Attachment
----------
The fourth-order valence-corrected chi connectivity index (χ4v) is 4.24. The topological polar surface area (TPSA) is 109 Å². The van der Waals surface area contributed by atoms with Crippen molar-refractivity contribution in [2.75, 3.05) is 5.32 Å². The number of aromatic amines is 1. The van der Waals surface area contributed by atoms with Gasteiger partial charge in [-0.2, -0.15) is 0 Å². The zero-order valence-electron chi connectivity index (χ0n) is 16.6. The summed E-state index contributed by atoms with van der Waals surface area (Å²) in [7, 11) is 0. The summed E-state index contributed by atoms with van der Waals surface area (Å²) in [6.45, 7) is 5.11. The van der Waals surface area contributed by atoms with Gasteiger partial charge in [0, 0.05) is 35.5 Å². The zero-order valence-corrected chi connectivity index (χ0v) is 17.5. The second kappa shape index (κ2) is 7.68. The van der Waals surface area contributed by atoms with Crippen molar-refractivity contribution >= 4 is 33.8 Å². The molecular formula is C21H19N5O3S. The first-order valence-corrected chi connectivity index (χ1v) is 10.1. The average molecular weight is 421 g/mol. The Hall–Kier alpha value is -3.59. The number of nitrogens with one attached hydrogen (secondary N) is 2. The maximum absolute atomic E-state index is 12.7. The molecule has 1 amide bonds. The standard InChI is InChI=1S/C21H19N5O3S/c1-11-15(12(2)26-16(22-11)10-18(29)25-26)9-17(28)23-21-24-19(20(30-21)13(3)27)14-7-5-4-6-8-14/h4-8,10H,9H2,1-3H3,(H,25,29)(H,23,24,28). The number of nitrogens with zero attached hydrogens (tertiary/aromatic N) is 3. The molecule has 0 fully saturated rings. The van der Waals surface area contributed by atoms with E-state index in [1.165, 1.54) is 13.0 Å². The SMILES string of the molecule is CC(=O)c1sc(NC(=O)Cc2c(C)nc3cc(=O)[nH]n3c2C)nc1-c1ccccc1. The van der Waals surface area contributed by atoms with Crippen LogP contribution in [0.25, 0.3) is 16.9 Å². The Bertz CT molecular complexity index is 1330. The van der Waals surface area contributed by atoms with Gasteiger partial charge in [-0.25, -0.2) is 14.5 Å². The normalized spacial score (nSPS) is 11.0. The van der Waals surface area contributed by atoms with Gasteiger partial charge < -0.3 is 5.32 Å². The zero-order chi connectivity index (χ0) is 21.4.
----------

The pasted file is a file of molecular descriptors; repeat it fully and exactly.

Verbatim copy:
The fourth-order valence-corrected chi connectivity index (χ4v) is 4.24. The topological polar surface area (TPSA) is 109 Å². The van der Waals surface area contributed by atoms with Crippen molar-refractivity contribution in [2.75, 3.05) is 5.32 Å². The number of aromatic amines is 1. The van der Waals surface area contributed by atoms with Gasteiger partial charge in [-0.2, -0.15) is 0 Å². The zero-order valence-electron chi connectivity index (χ0n) is 16.6. The summed E-state index contributed by atoms with van der Waals surface area (Å²) in [7, 11) is 0. The summed E-state index contributed by atoms with van der Waals surface area (Å²) in [6.45, 7) is 5.11. The van der Waals surface area contributed by atoms with Gasteiger partial charge in [0, 0.05) is 35.5 Å². The zero-order valence-corrected chi connectivity index (χ0v) is 17.5. The second kappa shape index (κ2) is 7.68. The van der Waals surface area contributed by atoms with Crippen molar-refractivity contribution >= 4 is 33.8 Å². The molecular formula is C21H19N5O3S. The first-order valence-corrected chi connectivity index (χ1v) is 10.1. The average molecular weight is 421 g/mol. The Hall–Kier alpha value is -3.59. The number of nitrogens with one attached hydrogen (secondary N) is 2. The maximum absolute atomic E-state index is 12.7. The molecule has 1 amide bonds. The standard InChI is InChI=1S/C21H19N5O3S/c1-11-15(12(2)26-16(22-11)10-18(29)25-26)9-17(28)23-21-24-19(20(30-21)13(3)27)14-7-5-4-6-8-14/h4-8,10H,9H2,1-3H3,(H,25,29)(H,23,24,28). The number of nitrogens with zero attached hydrogens (tertiary/aromatic N) is 3. The molecule has 0 fully saturated rings. The van der Waals surface area contributed by atoms with E-state index in [1.165, 1.54) is 13.0 Å². The SMILES string of the molecule is CC(=O)c1sc(NC(=O)Cc2c(C)nc3cc(=O)[nH]n3c2C)nc1-c1ccccc1. The van der Waals surface area contributed by atoms with Crippen LogP contribution in [0.25, 0.3) is 16.9 Å². The Bertz CT molecular complexity index is 1330. The van der Waals surface area contributed by atoms with Gasteiger partial charge in [-0.25, -0.2) is 14.5 Å². The normalized spacial score (nSPS) is 11.0. The van der Waals surface area contributed by atoms with Gasteiger partial charge < -0.3 is 5.32 Å². The zero-order chi connectivity index (χ0) is 21.4.